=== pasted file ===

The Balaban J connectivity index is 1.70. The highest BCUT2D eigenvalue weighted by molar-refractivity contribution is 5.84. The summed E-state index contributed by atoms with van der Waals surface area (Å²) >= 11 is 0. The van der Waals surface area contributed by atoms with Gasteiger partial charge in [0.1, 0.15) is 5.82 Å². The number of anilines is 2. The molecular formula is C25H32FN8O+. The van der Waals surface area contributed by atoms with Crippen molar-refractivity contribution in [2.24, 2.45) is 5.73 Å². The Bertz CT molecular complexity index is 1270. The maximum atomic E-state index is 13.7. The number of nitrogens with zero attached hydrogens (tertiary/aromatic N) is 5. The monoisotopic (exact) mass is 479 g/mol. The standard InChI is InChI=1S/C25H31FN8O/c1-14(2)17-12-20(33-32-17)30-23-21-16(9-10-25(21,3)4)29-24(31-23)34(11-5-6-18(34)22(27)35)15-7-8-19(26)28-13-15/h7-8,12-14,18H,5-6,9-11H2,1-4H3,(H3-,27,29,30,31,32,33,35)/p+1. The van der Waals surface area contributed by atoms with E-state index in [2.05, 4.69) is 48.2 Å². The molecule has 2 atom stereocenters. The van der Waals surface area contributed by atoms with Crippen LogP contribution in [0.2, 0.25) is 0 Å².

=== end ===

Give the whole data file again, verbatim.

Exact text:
The Balaban J connectivity index is 1.70. The highest BCUT2D eigenvalue weighted by molar-refractivity contribution is 5.84. The summed E-state index contributed by atoms with van der Waals surface area (Å²) >= 11 is 0. The van der Waals surface area contributed by atoms with Gasteiger partial charge in [0.1, 0.15) is 5.82 Å². The number of anilines is 2. The molecular formula is C25H32FN8O+. The van der Waals surface area contributed by atoms with Crippen molar-refractivity contribution in [2.24, 2.45) is 5.73 Å². The Bertz CT molecular complexity index is 1270. The maximum atomic E-state index is 13.7. The number of nitrogens with zero attached hydrogens (tertiary/aromatic N) is 5. The monoisotopic (exact) mass is 479 g/mol. The standard InChI is InChI=1S/C25H31FN8O/c1-14(2)17-12-20(33-32-17)30-23-21-16(9-10-25(21,3)4)29-24(31-23)34(11-5-6-18(34)22(27)35)15-7-8-19(26)28-13-15/h7-8,12-14,18H,5-6,9-11H2,1-4H3,(H3-,27,29,30,31,32,33,35)/p+1. The van der Waals surface area contributed by atoms with E-state index in [2.05, 4.69) is 48.2 Å². The molecule has 2 atom stereocenters. The van der Waals surface area contributed by atoms with Crippen LogP contribution in [0.2, 0.25) is 0 Å².